Tuesday, 28 May 2013

Academic history and the ideas that could never fly


Public policy analysts - including The Historian - don't like to gloat. There's no point. To be honest, weeping is often more appropriate when policies we said would never fly go right off the rails. We don't want to say 'we told you so', with a wag of the finger and a sad shake of the head; we want to punch the air when things go right. When good, sound, historical and evidence-based ideas work.

But calling policymakers out when they roll out some stinkers is also part of the job.

So today, dear reader, we give you (yet again) two policies that are busy disintegrating before your eyes: university tuition fees and landlord checks on the immigration status of tenants

We've condemned these again and again - and again. Why? Well, in the first case, because the money was obviously just never going to turn up. Treasury estimates were far too optimistic: about real wages; about the possibility of recouping loans from non-UK citizens; and about the Government's ability to hold down fees in the first place. What did we say, all the way back in February 2011? Well, take a look:
The problem here is that the new system bids fair to completely bankrupt the Exchequer, while delivering very few quality or efficiency gains. It's a slow-motion car crash - a system that won't work and can't work... The Treasury has assumed very high and rising graduate salaries, going up by 4.47% every year. They have rarely touched such dizzying heights, even in the booms of the 1980s and 1990s. If that figure sinks down to four per cent, or even three per cent, the whole scheme's sunk. This at a time when the system will probably expand, due to the dropping of the 'cap in detail' on each institution's numbers - so the relatively value of a degree will sink.
What do we find now, right up-to-date in 2013? Er, this blog was right all along. There's a massive black hole in the very structure of tuition fees. We're now edging towards a 40 per cent loss on this scheme, and think tanks and policy gurus of all sorts are scrabbling to think about how the UK might make up the shortfall. Cheaper courses? Shorter courses? A graduate tax? Your guess is as good as mine - and as good as Ministers', too.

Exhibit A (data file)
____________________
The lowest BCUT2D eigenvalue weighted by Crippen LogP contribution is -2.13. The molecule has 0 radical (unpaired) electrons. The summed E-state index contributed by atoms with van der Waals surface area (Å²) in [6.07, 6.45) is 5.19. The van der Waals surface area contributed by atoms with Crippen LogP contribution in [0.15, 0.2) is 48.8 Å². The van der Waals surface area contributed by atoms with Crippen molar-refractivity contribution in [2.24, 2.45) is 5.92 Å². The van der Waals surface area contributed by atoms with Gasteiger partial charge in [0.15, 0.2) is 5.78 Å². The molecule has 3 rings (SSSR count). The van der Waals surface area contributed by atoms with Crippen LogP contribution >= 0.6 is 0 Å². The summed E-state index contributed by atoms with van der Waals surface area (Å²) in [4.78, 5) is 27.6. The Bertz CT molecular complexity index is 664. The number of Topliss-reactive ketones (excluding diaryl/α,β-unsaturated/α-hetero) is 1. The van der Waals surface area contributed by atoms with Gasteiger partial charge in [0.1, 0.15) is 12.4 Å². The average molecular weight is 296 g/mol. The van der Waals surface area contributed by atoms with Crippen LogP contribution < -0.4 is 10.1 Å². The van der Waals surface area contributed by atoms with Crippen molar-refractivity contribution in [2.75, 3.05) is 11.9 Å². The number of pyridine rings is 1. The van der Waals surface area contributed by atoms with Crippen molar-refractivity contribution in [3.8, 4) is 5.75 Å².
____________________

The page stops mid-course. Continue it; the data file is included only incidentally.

Now let's move on to the stupid, ludicrous - and totally unworkable - idea that landlords would check the immigration documents of their tenants. Well, what could we possibly say about this so-called 'policy' that wasn't immediately evident? Who was going to enforce this? Who was going to train landlords? How could propertyowners possibly tell what was a real document, and what was a forgery? Here's 'Public Policy and the Past', now quite recently, raging on this one:
So let me get this straight. A supposedly liberal-conservative government wants to create a new bureaucratic array, a ragged army of snoopers, checkers, form-fillers and listeners-in... All for absolutely no purpose whatsoever. For anyone who believes that a single one of these ideas will change one migrant's idea about coming or not coming to the United Kingdom is deluded. What counts on that front is work - its absence or presence both here and in people's countries of origin... But it's worse than that, really. These proposed laws are ridiculous even given their own presumptions... Who's to look at tenants documentation? Agents? Landlords? How will the Government check if you've done it?
Now we learn - surprise, surprise - that this policy is being quietly abandoned (£). Eric Pickles, the Communities Secretary (above), is letting it be known that this idea will only be applied in 'certain boroughs' - by which they mean London. Listen out, quite soon, for this concept to be quietly put out of its misery.

It's important to know your history - to know what is possible and what is likely, the potential shortfalls of promised govenrment revenue and the limits of bureaucracy in the real world. That's why groups such as History and Policy exist, beavering away at King's College London on drawing comparisons between past and present debacles. That's important in these specific cases, just as it always is in the generality.

But ask yourself: how did Special Advisers, civil servants and Ministers sign off on policies that were so obviously going to fail? Was it obedience? Wishful thinking? Over-ambition? Or just plain old-fashioned sloppiness?

Yours guess is as good as mine. One thing's for sure: I'm going to have a great time in the midst of these official papers, when they're released to the National Archives in between 18 and 20 years' time.

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